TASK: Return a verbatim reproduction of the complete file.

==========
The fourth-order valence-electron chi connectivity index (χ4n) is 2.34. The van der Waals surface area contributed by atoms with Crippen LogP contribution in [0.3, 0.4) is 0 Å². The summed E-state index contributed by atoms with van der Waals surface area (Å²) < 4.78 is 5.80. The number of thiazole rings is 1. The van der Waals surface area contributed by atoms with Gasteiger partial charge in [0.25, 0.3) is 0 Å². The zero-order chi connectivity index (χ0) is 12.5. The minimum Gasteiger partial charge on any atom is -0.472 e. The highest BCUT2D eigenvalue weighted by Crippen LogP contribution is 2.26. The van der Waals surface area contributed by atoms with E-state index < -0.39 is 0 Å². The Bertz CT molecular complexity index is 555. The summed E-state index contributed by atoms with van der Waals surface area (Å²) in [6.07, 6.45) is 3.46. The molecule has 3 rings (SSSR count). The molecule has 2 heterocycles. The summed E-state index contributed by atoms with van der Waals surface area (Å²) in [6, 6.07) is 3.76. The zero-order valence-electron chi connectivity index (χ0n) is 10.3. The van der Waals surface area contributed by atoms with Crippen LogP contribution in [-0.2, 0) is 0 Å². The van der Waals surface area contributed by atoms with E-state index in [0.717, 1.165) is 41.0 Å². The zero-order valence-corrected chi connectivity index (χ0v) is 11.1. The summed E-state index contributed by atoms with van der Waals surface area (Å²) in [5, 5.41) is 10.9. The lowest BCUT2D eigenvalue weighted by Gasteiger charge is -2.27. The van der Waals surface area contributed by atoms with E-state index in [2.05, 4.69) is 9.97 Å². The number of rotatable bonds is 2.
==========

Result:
The fourth-order valence-electron chi connectivity index (χ4n) is 2.34. The van der Waals surface area contributed by atoms with Crippen LogP contribution in [0.3, 0.4) is 0 Å². The summed E-state index contributed by atoms with van der Waals surface area (Å²) < 4.78 is 5.80. The number of thiazole rings is 1. The van der Waals surface area contributed by atoms with Gasteiger partial charge in [0.25, 0.3) is 0 Å². The zero-order chi connectivity index (χ0) is 12.5. The minimum Gasteiger partial charge on any atom is -0.472 e. The highest BCUT2D eigenvalue weighted by Crippen LogP contribution is 2.26. The van der Waals surface area contributed by atoms with E-state index < -0.39 is 0 Å². The Bertz CT molecular complexity index is 555. The summed E-state index contributed by atoms with van der Waals surface area (Å²) in [6.07, 6.45) is 3.46. The molecule has 3 rings (SSSR count). The molecule has 2 heterocycles. The summed E-state index contributed by atoms with van der Waals surface area (Å²) in [6, 6.07) is 3.76. The zero-order valence-electron chi connectivity index (χ0n) is 10.3. The van der Waals surface area contributed by atoms with Crippen LogP contribution in [-0.2, 0) is 0 Å². The van der Waals surface area contributed by atoms with E-state index in [0.717, 1.165) is 41.0 Å². The zero-order valence-corrected chi connectivity index (χ0v) is 11.1. The summed E-state index contributed by atoms with van der Waals surface area (Å²) in [5, 5.41) is 10.9. The lowest BCUT2D eigenvalue weighted by Gasteiger charge is -2.27. The van der Waals surface area contributed by atoms with E-state index in [2.05, 4.69) is 9.97 Å². The number of rotatable bonds is 2.